Mathematics knows no races or geographic boundaries; for mathematics, the cultural world is one country.

Mathematics is a game played according to certain simple rules with meaningless marks on paper.

Sometimes it happens that a man's circle of horizon becomes smaller and smaller, and as the radius approaches zero it concentrates on one point. And then that becomes his point of view.

The further a mathematical theory is developed, the more harmoniously and uniformly does its construction proceed, and unsuspected relations are disclosed between hitherto separated branches of the science

A mathematical theory is not to be considered complete until you have made it so clear that you can explain it to the first man whom you meet on the street.

In mathematics ... we find two tendencies present. On the one hand, the tendency towards abstraction seeks to crystallise the logical relations inherent in the maze of materials ... being studied, and to correlate the material in a systematic and orderly manner. On the other hand, the tendency towards intuitive understanding fosters a more immediate grasp of the objects one studies, a live rapport with them, so to speak, which stresses the concrete meaning of their relations.

He who seeks for methods without having a definite problem in mind seeks in the most part in vain.

Begin with the simplest examples.

If I were to awaken after having slept for a thousand years, my first question would be: Has the Riemann hypothesis been proven?

If one were to bring ten of the wisest men in the world together and ask them what was the most stupid thing in existence, they would not be able to discover anything so stupid as astrology.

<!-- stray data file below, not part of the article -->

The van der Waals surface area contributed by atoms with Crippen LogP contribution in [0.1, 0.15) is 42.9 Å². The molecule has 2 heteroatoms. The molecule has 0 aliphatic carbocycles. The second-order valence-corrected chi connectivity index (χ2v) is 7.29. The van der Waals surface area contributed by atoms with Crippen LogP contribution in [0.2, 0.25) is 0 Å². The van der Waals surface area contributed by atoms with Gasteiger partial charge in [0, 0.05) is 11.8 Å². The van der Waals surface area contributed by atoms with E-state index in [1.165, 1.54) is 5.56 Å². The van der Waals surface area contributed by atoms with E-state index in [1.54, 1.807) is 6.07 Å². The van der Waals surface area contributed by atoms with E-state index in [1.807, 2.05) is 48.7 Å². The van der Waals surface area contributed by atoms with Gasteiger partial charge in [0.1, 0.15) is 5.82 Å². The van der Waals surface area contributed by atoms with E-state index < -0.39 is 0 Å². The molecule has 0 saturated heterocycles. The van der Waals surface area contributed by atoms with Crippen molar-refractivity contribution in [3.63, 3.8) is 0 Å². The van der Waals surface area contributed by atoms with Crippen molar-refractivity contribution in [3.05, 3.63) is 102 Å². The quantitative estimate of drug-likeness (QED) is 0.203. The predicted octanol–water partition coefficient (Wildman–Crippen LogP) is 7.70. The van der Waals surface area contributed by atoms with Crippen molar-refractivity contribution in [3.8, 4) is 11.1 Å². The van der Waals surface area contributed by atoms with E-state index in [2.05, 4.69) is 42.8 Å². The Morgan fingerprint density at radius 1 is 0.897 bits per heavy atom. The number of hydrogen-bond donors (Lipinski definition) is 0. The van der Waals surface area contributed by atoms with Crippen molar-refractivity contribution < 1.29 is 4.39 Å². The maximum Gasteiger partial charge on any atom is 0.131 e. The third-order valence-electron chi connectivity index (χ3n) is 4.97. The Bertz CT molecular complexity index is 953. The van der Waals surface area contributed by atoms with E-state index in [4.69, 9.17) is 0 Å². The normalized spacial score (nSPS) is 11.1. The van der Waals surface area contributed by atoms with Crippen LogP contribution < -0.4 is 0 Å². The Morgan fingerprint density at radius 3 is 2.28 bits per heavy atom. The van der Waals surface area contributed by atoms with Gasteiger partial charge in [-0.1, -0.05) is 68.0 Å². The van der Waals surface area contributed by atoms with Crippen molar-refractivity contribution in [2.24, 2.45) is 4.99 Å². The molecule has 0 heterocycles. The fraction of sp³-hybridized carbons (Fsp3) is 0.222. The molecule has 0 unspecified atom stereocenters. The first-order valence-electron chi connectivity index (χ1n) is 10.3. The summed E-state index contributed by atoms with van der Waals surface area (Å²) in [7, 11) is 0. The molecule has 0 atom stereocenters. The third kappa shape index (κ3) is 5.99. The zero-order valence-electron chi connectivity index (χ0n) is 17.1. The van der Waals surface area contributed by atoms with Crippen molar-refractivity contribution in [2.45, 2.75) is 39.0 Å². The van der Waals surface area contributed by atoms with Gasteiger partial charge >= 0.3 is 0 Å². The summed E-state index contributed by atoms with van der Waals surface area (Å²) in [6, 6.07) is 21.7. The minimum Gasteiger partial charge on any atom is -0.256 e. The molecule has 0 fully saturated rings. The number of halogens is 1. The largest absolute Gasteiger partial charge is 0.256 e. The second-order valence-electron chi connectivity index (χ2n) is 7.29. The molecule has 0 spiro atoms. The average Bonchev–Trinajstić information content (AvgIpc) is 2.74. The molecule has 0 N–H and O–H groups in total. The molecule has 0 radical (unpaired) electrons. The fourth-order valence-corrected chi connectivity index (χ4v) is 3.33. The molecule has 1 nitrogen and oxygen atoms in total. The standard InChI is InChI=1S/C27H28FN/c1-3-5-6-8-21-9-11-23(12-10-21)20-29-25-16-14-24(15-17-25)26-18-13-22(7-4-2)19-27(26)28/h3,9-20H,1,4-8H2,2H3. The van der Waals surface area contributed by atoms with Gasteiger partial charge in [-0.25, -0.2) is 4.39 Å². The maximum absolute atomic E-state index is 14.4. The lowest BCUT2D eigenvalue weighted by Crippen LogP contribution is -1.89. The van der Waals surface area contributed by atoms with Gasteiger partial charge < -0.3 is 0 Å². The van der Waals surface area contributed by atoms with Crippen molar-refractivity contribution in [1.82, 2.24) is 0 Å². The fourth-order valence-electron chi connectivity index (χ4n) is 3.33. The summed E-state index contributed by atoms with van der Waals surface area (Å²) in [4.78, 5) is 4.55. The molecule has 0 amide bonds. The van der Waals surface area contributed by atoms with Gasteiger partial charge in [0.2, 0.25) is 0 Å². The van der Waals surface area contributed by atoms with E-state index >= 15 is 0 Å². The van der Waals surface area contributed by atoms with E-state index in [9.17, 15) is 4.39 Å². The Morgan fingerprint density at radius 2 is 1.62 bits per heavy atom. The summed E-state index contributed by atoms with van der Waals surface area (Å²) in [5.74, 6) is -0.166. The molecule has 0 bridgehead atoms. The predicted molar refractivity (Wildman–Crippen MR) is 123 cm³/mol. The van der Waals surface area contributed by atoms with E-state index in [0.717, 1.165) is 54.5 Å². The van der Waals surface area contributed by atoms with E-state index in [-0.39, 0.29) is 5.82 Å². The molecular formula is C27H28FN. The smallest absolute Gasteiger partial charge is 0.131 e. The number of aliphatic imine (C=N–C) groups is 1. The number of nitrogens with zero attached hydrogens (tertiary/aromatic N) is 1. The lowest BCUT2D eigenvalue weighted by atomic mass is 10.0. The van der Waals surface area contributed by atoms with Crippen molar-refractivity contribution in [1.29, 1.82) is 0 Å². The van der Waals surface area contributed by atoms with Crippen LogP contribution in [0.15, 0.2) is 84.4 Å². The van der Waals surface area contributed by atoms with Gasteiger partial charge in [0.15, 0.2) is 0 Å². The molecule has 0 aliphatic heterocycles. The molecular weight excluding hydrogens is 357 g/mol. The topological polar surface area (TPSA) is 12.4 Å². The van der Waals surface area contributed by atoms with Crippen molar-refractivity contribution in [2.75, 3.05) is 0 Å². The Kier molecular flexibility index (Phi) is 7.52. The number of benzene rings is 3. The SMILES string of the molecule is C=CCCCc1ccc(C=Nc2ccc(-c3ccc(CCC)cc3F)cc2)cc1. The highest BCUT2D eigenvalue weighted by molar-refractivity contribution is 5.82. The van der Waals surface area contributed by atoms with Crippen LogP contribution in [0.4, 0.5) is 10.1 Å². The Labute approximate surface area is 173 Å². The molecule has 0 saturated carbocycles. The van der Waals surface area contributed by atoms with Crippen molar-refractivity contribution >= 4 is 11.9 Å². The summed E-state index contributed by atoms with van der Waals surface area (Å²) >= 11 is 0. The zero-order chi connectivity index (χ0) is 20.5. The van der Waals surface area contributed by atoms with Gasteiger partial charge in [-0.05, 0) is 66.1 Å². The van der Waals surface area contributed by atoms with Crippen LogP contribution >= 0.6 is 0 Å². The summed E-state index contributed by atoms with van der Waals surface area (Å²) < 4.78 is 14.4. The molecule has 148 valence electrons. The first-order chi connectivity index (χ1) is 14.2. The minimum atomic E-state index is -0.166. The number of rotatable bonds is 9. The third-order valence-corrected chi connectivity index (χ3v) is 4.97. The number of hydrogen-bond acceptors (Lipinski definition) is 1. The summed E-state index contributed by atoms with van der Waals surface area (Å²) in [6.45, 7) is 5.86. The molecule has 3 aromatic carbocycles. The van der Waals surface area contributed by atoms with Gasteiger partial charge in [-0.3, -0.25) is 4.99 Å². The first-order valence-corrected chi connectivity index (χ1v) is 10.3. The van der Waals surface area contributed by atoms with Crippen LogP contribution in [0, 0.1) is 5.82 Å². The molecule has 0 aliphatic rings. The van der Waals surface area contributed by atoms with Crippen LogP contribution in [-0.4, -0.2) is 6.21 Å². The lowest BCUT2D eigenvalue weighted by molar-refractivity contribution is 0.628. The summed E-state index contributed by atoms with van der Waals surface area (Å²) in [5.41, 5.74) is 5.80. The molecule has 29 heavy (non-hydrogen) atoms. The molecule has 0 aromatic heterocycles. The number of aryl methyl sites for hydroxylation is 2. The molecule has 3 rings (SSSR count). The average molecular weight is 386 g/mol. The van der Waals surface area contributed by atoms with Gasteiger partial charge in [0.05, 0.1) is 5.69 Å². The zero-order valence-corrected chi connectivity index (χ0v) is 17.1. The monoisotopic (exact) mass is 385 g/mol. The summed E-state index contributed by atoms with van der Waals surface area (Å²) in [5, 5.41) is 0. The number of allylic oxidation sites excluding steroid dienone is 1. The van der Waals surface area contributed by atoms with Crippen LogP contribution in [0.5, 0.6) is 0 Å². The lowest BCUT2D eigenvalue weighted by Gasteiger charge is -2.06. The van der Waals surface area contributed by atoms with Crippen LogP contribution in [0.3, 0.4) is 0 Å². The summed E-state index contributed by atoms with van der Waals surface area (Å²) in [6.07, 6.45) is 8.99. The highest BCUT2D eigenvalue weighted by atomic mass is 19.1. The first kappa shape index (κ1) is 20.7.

One must be able to say at all times--instead of points, straight lines, and planes--tables, chairs, and beer mugs

Galileo was no idiot. Only an idiot could believe that science requires martyrdom - that may be necessary in religion, but in time a scientific result will establish itself

One hears a lot of talk about the hostility between scientists and engineers. I don't believe in any such thing. In fact I am quite certain it is untrue... There cannot possibly be anything in it because neither side has anything to do with the other.

A mathematical problem should be difficult in order to entice us, yet not completely inaccessible, lest it mock at our efforts. It should be to us a guide post on the mazy paths to hidden truths, and ultimately a reminder of our pleasure in the successful solution.

Mathematical science is in my opinion an indivisible whole, an organism whose vitality is conditioned upon the connection of its parts.

Physics is becoming too difficult for the physicists.

The art of doing mathematics consists in finding that special case which contains all the germs of generality

Besides it is an error to believe that rigour is the enemy of simplicity. On the contrary we find it confirmed by numerous examples that the rigorous method is at the same time the simpler and the more easily comprehended. The very effort for rigor forces us to find out simpler methods of proof.

The arithmetical symbols are written diagrams and the geometrical figures are graphic formulas.

We must know. We will know.

Every mathematical discipline goes through three periods of development: the naive, the formal, and the critical.

Is mathematics doomed to suffer the same fate as other sciences that have split into separate branches?... Mathematics is, in my opinion, an indivisible whole... May the new century bring with it ingenious champions and many zealous and enthusiastic disciples.

I didn't work especially hard at mathematics at school, because I knew that's what I'd be doing later.

Every kind of science, if it has only reached a certain degree of maturity, automatically becomes a part of mathematics.

We ought not to believe those who today, adopting a philosophical air and with a tone of superiority, prophesy the decline of culter and are content with the unknowable in a self-satisfied way. For us there is no unknowable, and in my opinion there is also non whatsoever for the natural sciences. In place of this foolish unknowable, let our watchword on the contrary be: we must know - we shall know.

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